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Studio VuralA rendering of Lilly

This conceptual skyscraper could bring live flowers to the Manhattan skyline

"The Lilly" is envisioned near Bryant Park

Melissa Kravitz Hoeffner
Written by
Melissa Kravitz Hoeffner

Imagine looking up at the luxurious New York skyline and seeing... flowers?! And not in a pigeon's beak! Turns out—actual plants, growing vertically several stories up in the sky, rooted in a skyscraper, may very well be the future of Midtown.

Brooklyn-based architect Selim Vural of Studio Vural has debuted plans for what he calls a conceptual 21-story skyscraper named Lilly. 

Inspired by his own 1,000-square-foot rooftop, where he grows vegetables, fruits and flowers, Vural wants to build a large scale green building starring his favorite urban flower: Lilies. "It's a very resilient and hardy plant," he said, noting the flower has been an amazing addition to his own roofdeck. "They proliferate, give new bulbs and spread around in the garden." 

As an urban gardener, Vural was able to see how he became part of Brooklyn's natural ecosystem, feeding the birds and bugs and letting his plants absorb carbon from our very polluted city. 

And so, Lilly was born. The renderings of the mixed-used skyscraper shadowing Bryant Park aren't merely conceptual. 

A rendering of Lilly
Vural Studio

“It is possible to make this happen," Vural emphasized. New York City already has several buildings with geothermal energy, solar panels and green roofs, like The Barclays Center, which is covered in sedum, a low maintenance greenery that adds both beauty and eco-friendly benefit to the stadium.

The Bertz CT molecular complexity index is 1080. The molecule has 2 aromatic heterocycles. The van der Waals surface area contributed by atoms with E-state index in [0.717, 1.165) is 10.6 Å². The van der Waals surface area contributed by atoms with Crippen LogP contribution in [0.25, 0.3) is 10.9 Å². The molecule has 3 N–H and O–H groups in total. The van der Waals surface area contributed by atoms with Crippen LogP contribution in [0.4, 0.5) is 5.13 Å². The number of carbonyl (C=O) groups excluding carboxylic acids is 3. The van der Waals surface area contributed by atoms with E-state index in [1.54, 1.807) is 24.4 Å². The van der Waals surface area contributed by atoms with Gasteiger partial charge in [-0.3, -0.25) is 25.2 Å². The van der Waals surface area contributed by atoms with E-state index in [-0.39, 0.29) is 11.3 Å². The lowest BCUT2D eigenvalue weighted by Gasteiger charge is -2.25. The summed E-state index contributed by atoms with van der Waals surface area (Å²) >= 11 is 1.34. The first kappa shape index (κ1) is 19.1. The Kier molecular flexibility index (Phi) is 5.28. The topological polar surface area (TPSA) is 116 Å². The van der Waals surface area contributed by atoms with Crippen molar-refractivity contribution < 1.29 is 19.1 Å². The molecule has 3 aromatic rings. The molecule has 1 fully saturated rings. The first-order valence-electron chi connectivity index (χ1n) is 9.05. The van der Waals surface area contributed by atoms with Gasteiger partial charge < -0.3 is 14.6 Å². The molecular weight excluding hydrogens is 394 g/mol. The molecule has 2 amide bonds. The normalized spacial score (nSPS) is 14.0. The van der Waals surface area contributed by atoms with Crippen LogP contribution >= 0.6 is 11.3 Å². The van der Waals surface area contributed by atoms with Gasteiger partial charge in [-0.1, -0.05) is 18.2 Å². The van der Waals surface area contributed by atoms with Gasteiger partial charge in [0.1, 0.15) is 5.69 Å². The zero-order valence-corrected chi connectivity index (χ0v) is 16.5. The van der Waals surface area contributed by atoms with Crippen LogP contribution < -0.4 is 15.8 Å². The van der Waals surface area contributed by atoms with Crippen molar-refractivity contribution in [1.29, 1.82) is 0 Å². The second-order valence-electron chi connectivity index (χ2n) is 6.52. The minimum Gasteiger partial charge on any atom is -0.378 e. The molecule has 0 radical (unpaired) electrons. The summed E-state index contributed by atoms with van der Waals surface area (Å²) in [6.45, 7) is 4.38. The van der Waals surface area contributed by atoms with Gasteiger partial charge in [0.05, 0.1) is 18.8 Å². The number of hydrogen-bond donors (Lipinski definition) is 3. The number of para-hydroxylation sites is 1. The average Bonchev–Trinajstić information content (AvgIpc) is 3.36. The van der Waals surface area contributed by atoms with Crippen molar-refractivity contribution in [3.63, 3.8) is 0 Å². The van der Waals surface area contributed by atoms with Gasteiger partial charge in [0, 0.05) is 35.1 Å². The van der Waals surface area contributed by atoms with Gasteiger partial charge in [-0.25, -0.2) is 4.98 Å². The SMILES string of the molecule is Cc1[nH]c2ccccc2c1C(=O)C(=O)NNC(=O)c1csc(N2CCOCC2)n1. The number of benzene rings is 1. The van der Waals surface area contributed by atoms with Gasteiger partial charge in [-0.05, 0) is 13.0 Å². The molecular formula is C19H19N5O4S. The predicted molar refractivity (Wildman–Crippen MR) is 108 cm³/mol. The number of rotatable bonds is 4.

If grass can grow on a massive structure in one of the busiest intersections in Brooklyn, why can't flowers bloom in the sky near Times Square? 

"One of the biggest reasons you don’t see more vertical walls like this is the difficulty of maintenance, watering and the cold weather," Vural noted. However, irrigation technology would help with the maintenance and watering, and Asian lilies are "resilient enough to survive the winter," he said. "As we provide the right conditions, the lilies will thrive." 

Not only do flowers offer a beautiful natural aesthetic, flower beds offer natural insulation and carbon absorption. The more plants, the cleaner the air at the source of the pollution. Imagine, Midtown Manhattan smelling like perfume! 

"When it's done, nature will reward us," Vural said. 

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